On appeal Hoffman argues that the applicable ordinances of the City of Peoria and the rules of its police department show a clear intent in the pre-October, 1975, ordinance to create a separate rank of detective between the ranks of patrolman and sergeant. He also argues that the provisions of State statutes prohibiting removal from rank without cause apply because that was the intent of the city council. City does not dispute Hoffman's contention, but argues that as a home-rule unit the City of Peoria may alter previously established ranks within the police department without regard to statutory strictures.
• 1, 2 On July 1, 1971, the new Constitution of the State of Illinois became effective. Article VII, section 6, of the Constitution declares that any municipality which has a population of more than 25,000 is a home-rule unit. The Illinois Supreme Court has ruled that an ordinance enacted by a home-rule unit under the grant of power in section 6(a) of article VII of the constitution supersedes a conflicting statute enacted prior to the effective date of the Constitution. (Stryker v. Village of Oak Park (1976), 62 Ill.2d 523, 343 N.E.2d 919.) Section 10-2.1-15 of the Illinois Municipal Code of 1961 governing promotions in police departments became effective on August 10, 1965, prior to the effective date of the Constitution. (Ill. Rev. Stat. 1971, ch. 24, par. 10-2.1-15.) Therefore, the October 28, 1975, personnel ordinance of the City of Peoria, a home-rule unit, establishing ranks and eligibility, supersedes the provisions of the Municipal Code. City may abolish the rank of detective and allow patrol officers as well as the former detectives to take the promotional examination for sergeant.
• 3 Hoffman concedes that a home-rule unit may enact personnel ordinances which conflict with statutes, but in doing so, the units may not take away privileges of rank without compliance with the Illinois Municipal Code, section 10-2.1-17 (Ill. Rev. Stat. 1979, ch. 24, par. 10-2.1-17). He also argues that it was not the intent of the city council to supersede division 2.1 of the Municipal Code (Ill. Rev. Stat. 1979, ch. 24, par. 10-2.1-1 et seq.) because the council specifically referred to division 2.1 in a later ordinance. We do not find Hoffman's argument persuasive for several reasons.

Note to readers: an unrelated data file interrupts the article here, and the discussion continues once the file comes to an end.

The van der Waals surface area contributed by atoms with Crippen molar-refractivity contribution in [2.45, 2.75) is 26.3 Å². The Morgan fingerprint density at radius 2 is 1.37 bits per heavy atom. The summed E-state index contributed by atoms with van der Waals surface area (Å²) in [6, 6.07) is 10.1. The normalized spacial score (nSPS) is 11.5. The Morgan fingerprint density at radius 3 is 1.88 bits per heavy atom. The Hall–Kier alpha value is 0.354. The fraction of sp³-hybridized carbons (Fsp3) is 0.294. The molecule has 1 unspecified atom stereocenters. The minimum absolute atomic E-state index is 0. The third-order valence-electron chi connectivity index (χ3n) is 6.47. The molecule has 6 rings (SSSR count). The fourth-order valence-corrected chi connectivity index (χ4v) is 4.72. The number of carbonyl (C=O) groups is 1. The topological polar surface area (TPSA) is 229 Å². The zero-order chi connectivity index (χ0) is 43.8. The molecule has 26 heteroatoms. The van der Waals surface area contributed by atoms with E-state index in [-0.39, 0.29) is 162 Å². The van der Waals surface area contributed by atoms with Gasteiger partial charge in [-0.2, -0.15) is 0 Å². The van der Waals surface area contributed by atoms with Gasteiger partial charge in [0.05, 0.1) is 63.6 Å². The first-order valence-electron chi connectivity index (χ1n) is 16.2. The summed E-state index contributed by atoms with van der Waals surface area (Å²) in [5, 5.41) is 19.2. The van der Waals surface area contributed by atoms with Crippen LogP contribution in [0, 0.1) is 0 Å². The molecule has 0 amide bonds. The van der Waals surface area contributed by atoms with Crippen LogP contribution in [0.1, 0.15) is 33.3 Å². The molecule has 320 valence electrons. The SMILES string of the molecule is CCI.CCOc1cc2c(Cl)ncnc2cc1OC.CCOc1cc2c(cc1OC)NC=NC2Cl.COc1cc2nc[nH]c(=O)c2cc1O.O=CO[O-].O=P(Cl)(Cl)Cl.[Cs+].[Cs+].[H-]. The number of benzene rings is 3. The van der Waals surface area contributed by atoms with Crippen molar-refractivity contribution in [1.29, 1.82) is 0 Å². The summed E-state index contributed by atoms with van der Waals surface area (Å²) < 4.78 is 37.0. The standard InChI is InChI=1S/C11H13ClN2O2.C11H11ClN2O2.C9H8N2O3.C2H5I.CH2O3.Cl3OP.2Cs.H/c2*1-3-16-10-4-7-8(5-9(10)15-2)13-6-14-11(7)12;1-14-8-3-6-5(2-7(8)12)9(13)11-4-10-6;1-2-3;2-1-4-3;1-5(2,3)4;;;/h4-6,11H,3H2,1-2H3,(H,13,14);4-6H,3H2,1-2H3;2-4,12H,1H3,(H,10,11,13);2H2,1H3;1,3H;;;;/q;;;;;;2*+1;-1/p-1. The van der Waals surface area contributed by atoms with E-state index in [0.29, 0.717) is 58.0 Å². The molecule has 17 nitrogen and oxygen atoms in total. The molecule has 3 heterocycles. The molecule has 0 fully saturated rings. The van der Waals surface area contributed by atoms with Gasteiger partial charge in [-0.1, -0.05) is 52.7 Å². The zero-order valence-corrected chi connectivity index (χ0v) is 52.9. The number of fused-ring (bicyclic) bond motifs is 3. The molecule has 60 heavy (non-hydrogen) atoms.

First, the present section 10-21-17, effective October 1, 1977, is identical to the section 10-2.1-17 effective September 22, 1969, except for matters relating to discharge of a police or fire chief. Since the section remains unchanged on matters relevant to the instant cause, we have no difficulty in declaring that the ordinance supersedes the statute. Stryker v. Village of Oak Park.
Second, in the event that the State wishes to exercise exclusive power on a particular home-rule matter, the General Assembly must so provide by statute. (Ill. Const. 1970, art. VII, § 6(h); Stryker v. Village of Oak Park.) The General Assembly did not insert that provision into section 10-2.1-17 of the Municipal Code (Ill. Rev. Stat. 1979, ch. 24, par. 10-2.1-17).
Third, City has only expanded eligibility to take the promotional examination. It has not denied the former detectives the right to take the promotional examination. Flexibility in personnel matters is necessary for the efficient operation of a municipal corporation.
Fourth, adoption of a particular portion of a statute for a particular purpose in one ordinance is not equivalent to the adoption of an entire statute for all purposes.
The foregoing reasons establish that Hoffman is not subject to division 2.1 of the Illinois Municipal Code and City need not comply with section 10-2.1-17 (Ill. ...